"Receptions are the riskiest," says Froehlich. "We had to strike a balance between control and networking." Rather than a kickoff cocktail party, a plated dinner was served outside, with assigned seating at distanced round tables. "We wanted to set the precedent that this meeting was going to be different," she adds.
People Are the Problem
"Right now, people are the weakest link in all of this activity," according to global security expert Bruce McIndoe, founder of WorldAware and McIndoe Risk Advisory. Based on his own observations at recent conferences, he says, "95 or 98 percent of the time people are doing the right thing. But as the night wears on and the drinks are flowing and people want to do karaoke, they drop their guard. It's that little bit of weakness that suddenly puts people at risk. It’s up to the destination and the planner and the people who are actually running the program to create an environment that encourages safe behavior."
Even with every known safety measure in place, maintaining physical distance at all times is difficult for most people in a group setting. During MPI’s event, participants were seated at round tables for general sessions, with only four seats per table, says Creek-McCallister. "The seats were supposed to be evenly spaced, but people couldn’t hear each other, so they scooched forward."
That’s human nature, she added, and it did not upset her. "People who haven't seen each other in months are so needing the connection, they bring their guard down — and maybe too much. It's just that people forget sometimes when they see their friends. I admit I've hugged a few people, with my mask on, facing away. We're a very huggy industry."
"Everybody is on a different comfort level," Creek-McCallister acknowledges. "I've always been comfortable. I have friends who wouldn't even go out to eat because they're so afraid. You can't let fear consume you." At industry events, she says, "Everybody is being extremely mindful because they have to show they can make it happen."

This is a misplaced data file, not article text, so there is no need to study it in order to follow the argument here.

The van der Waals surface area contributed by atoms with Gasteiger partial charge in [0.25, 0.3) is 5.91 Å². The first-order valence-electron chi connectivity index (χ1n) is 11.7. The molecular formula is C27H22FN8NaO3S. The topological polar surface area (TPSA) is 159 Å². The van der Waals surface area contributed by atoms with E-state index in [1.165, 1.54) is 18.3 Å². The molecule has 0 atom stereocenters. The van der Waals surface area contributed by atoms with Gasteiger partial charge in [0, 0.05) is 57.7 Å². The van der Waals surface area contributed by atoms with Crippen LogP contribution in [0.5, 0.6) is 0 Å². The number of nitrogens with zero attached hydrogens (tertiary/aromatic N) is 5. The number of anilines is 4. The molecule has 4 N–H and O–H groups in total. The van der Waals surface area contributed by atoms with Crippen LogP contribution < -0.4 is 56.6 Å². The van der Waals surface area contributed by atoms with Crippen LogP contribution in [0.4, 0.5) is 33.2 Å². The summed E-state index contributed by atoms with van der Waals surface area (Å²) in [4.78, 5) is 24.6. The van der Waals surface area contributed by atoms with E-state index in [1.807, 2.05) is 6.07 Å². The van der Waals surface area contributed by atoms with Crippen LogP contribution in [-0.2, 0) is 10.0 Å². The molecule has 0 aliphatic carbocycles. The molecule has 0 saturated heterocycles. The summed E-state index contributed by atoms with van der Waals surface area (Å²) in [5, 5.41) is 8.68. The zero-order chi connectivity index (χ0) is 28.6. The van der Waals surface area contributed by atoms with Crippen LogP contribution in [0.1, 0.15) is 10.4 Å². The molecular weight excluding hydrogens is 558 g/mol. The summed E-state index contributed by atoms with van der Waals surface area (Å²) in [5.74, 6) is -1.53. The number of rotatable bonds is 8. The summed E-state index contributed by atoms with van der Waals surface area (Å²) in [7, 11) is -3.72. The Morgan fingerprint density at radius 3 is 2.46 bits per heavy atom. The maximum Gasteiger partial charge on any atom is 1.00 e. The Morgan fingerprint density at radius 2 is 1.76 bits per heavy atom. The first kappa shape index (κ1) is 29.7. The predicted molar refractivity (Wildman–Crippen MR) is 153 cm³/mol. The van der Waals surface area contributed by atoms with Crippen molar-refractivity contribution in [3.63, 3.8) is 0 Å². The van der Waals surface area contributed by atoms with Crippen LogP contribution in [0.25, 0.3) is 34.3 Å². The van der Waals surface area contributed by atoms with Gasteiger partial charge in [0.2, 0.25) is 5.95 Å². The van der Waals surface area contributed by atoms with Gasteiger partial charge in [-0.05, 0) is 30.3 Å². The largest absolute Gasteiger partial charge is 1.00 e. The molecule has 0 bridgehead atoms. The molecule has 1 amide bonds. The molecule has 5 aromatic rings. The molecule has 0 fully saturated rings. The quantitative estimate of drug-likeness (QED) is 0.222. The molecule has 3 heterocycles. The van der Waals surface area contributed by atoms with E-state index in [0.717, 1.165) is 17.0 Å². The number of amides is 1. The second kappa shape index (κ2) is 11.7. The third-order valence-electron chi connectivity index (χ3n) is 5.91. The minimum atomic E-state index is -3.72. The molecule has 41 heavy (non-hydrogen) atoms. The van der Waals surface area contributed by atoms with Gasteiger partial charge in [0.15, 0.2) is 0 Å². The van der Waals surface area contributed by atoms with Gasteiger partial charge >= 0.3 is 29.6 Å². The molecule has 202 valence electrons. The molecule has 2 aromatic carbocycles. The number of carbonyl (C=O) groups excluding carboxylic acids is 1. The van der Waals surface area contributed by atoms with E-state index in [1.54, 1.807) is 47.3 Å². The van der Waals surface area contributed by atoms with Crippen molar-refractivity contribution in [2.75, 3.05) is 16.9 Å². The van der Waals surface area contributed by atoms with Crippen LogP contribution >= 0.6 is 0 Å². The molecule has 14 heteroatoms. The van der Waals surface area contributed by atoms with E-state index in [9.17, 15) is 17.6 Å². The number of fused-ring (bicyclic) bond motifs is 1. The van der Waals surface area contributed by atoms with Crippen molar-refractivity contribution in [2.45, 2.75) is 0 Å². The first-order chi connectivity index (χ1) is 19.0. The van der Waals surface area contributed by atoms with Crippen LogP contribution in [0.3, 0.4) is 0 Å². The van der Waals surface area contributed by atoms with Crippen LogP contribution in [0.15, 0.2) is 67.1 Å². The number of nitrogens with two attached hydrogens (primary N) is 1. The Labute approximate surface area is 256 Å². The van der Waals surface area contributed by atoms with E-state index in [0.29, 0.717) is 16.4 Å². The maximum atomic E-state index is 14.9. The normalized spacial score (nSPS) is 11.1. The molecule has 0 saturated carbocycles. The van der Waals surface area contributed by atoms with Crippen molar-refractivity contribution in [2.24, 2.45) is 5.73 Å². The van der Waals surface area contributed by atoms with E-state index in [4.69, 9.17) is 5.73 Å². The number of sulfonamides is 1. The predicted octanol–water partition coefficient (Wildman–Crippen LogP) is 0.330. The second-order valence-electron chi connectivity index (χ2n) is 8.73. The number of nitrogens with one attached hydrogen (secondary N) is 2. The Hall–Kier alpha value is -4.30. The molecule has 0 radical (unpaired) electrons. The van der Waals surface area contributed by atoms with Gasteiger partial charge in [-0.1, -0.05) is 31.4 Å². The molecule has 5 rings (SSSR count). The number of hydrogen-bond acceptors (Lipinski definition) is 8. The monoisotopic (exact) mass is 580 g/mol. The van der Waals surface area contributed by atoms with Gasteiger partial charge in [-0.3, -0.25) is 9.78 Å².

Keep Moving Forward
Meetings industry associations are also thinking long-term, with multiple collaborative efforts to provide support for immediate relief as well as long-term growth. To that end, they’ve collaborated to provide effective messaging about the vital importance of meetings and travel, and to lobby for federal funding to support those struggling businesses, including CVBs.
Among those efforts is Go Live Together, supported by IAEE and CEIR, the Center for Exhibition Research (of which IAEE’s Cathy Breden is CEO). The campaign’s mission notes: "While our immediate concern is to mitigate the spread and impact of COVID-19 by offering our industry's considerable expertise to aid the recovery — supporting everything from building ventilators and PPE, to setting up temporary medical and testing facilities — we recognize the need to mobilize our resources now to ensure local, state and federal legislators support policies that will accelerate recovery for the events industry workers and businesses, when the time is right to consider such legislation."
Need Help Deciding?
Events Industry Council has updated its Meeting and Event Design Accepted Practices Guide
address the challenges presented by Covid-19. The resource offers a
"decision grid," providing suggested actions based on the risk level in
the destination. At times of high virus transmission rates, virtual
meetings and events are "strongly recommended." The EIC guide links to
other trusted resources, too, including a detailed risk-assessment tool
from the World Health Organization.
To help navigate the process of meeting in a pandemic, the Events Industry Council formed an APEX Covid-19 Business Recovery Task Force that has been diligently working to provide consistent guidance on how to meet responsibly.
Meanwhile, the Meetings Mean Business coalition, supported by the U.S. Travel Association, is doggedly lobbying for federal aid — and hopeful that the Biden administration will bring positive changes, not only in terms of support, but also infrastructure improvement and jobs.
One point of universal agreement: "We need to get back to travel," says McIndoe. "We need to get back to business long before a global vaccine is going to tamp this thing down." Although he tends to err on the side of caution when advising global corporations on risk, McIndoe thinks we can do it now. "We have the tools today to manage this at a level that is likely to be better than the protection we’ll get from the first vaccines."
"Whether it’s responsible to meet depends upon the relative view of the majority of your members," adds David Blansfield, executive vice president of Northstar Meetings Group. "If your members or your customers want to meet, you should meet — if all agree on the protocols. The proviso is if you plan to come, you agree to be safe."